Take your pressing to perfection by learning how a wool mat, quilters clapper, mist bottle and iron can leave you with perfect quilt seams.
Pressing is one of those steps in quilting that makes a huge difference in the finished product. You may not realize the difference good pressing makes, until you have tried it! I didn’t think my quilt blocks needed fancy steps at first. Actually, I didn’t even press half of my seams on those early quilt blocks. I have changed that and now I wouldn’t dream of sewing together a quilt top that wasn’t pressed!
Must Have Pressing Tools
- Hot Iron
- Quilter’s or Tailor’s Clapper
- Mist Bottle
- Wool Pressing Mat
The star of my show is obviously my Oliso iron. This is my second full size Oliso. I had been gifted one of the blue ones when they first came out, and that was my upgraded quilting iron. I wore that thing out! Technically, it still works, a little spitty with water and sometimes spotty with heat. It’s still used in our house, it just got demoted to the laundry iron upstairs and my sewing area was upgraded with a new Oliso Pro! I also have the mini for travel or for small little projects. Sometimes I don’t want to get the big thing out.
My block piecing setup is a board I created on top of my ever so popular these days craft cart. They originated at IKEA, but you can get them pretty much anywhere now. I got mine at Michaels and also got the wooden topper for it.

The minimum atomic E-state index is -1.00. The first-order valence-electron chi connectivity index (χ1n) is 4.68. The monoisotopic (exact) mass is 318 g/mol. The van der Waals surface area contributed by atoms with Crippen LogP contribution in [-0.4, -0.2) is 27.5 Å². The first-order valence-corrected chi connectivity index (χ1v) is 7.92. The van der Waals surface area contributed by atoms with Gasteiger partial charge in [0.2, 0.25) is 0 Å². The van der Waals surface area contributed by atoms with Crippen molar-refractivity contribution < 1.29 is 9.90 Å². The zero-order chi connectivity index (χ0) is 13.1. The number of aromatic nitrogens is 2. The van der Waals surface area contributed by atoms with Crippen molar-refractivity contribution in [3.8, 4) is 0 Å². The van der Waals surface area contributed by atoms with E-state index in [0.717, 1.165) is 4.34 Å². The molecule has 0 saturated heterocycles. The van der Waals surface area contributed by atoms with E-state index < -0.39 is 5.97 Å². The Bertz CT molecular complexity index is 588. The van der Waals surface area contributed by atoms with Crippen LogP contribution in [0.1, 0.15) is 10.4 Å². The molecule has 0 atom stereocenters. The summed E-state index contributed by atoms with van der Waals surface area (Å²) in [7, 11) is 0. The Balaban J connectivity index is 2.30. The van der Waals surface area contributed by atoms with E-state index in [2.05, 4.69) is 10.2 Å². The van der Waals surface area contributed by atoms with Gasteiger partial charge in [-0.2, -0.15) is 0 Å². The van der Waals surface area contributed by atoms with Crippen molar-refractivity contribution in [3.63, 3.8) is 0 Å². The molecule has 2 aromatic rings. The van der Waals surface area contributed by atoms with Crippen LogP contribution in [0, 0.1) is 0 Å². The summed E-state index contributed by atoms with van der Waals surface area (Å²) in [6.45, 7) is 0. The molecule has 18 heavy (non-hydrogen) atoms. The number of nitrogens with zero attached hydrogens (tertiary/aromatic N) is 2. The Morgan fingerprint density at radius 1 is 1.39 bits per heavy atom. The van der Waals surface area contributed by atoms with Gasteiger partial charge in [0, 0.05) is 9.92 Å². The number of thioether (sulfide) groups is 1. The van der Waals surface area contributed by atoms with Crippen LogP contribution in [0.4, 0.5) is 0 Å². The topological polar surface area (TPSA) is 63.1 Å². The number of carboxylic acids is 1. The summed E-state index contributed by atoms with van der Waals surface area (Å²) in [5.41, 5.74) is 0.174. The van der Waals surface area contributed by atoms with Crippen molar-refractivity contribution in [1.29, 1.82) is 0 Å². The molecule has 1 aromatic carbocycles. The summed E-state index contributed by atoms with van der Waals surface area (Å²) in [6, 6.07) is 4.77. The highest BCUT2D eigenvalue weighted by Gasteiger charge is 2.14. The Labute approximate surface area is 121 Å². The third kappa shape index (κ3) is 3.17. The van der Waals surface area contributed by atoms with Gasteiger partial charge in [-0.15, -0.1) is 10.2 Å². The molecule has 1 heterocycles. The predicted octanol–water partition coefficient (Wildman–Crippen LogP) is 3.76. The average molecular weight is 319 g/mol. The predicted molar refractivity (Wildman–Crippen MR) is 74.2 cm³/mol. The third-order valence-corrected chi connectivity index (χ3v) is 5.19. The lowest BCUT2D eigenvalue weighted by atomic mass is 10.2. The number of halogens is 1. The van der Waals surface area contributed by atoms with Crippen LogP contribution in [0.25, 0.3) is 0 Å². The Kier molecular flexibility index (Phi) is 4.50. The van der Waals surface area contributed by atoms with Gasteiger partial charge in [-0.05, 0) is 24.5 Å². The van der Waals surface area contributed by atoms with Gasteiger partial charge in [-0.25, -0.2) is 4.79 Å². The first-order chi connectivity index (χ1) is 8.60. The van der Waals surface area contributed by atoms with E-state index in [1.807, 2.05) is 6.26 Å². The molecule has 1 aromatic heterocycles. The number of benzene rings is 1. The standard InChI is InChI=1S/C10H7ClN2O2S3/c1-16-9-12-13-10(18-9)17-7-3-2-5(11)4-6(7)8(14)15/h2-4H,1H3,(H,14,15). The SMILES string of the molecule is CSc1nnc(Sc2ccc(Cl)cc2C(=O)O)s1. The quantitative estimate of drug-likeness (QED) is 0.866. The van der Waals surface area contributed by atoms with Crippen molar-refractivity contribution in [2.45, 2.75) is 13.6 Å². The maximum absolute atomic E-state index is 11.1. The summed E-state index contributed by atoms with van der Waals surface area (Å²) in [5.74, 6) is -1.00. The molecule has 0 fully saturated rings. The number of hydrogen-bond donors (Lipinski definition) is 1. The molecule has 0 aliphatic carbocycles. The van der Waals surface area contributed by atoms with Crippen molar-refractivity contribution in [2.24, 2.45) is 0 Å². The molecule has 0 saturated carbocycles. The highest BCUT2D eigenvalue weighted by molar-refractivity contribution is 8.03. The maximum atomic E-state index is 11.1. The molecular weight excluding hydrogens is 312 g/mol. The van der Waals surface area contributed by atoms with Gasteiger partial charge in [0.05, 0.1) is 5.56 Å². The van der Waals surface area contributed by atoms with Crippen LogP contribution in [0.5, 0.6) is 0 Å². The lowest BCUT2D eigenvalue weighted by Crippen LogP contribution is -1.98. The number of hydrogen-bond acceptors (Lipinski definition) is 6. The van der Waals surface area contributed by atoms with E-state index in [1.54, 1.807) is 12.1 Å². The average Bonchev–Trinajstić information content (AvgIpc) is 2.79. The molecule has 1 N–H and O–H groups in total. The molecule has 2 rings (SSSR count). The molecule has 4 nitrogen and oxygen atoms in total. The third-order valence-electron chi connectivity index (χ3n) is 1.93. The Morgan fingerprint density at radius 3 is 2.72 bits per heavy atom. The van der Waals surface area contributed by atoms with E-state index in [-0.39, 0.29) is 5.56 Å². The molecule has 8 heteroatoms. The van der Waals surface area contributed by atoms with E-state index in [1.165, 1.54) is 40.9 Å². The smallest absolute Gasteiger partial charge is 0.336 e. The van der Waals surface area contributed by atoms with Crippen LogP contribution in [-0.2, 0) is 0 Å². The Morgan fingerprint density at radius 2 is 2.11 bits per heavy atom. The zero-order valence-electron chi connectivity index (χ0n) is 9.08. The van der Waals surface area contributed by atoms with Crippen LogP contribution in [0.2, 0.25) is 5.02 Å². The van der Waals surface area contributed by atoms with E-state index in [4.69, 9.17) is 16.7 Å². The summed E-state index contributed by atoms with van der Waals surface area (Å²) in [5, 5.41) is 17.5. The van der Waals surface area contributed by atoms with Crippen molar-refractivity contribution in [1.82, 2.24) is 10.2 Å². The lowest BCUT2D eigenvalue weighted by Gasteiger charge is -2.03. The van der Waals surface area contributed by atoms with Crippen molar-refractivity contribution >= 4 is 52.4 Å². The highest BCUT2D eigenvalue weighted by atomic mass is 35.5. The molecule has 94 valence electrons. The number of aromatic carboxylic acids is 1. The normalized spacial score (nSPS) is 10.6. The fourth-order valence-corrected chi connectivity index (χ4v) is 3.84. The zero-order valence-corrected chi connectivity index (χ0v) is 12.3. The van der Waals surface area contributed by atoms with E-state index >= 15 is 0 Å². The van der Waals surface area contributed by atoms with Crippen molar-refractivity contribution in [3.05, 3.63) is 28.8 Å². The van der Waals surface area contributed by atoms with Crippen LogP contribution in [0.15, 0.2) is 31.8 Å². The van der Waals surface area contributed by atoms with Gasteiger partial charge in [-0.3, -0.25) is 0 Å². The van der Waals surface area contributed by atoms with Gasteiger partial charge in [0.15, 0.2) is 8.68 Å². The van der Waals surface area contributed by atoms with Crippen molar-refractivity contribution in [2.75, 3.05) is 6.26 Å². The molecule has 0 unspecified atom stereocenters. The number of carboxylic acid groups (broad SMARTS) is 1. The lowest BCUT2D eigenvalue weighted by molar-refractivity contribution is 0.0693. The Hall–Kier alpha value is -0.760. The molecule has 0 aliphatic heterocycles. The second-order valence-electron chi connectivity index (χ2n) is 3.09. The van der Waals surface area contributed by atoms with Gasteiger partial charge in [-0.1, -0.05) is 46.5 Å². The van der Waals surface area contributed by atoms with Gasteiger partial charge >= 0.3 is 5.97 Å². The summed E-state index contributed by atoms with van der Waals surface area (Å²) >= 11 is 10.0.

I “borrowed” a piece of scrap wood from my husband’s workshop and covered it in quilt batting and then in the thick purple wool. The wool actually came from my grandmother from pants she made at least 50 years ago! This is just to add a little wider stability to my cart as I made it the same size as my wool pressing mat.
The wool mat goes on top of that. This mat is the natural New Zealand wool pressing mat, you can get it from Amazon, or I’m sure a lot of quilt shops carry them.
The beauty of the wool cutting mat is in how it works (not how it smells!) Wool is an insulating fiber. That’s why so many winter items are wool. It sucks in the heat from the iron and holds onto it. Therefore, your block is actually getting pressed from both sides! This obviously is assisting with getting the seams to lay flat.
With getting the seams to lay flat as the ultimate goal in this process, my other go to step is my mist bottle. I got this one from Stitch Supply Co. The way it sprays a continuous mist over the fabric is so nice! I actually never put water in my iron, I just use the bottle!
Now I’m ready to press. Press, not iron. And this is not a pressing tutorial, I’m not going to talk about nesting seams and pressing to the right or left or open, that’s for another post. Press as you would typically for the block.
As soon as you are finished with the pressing, immediately place your quilter’s clapper/tailor’s clapper on the seam. As the wool is absorbing and holding onto all of the heat, the clapper is absorbing the heat in its own way. The heat is being trapped in the fabric and wool instead of being let go in the air. As the fabric is cooling, with the weight of the clapper it gets super flat.
The block on the left was sprayed with the mist bottle, pressed for 30 seconds and then followed by the clapper. The piece on the left was pressed for 20 seconds, nothing else. You can easily see the difference!!
Do you use any of these pressing tools? Which is your favorite? Are you using something else that I don’t even know about that’s life changing???
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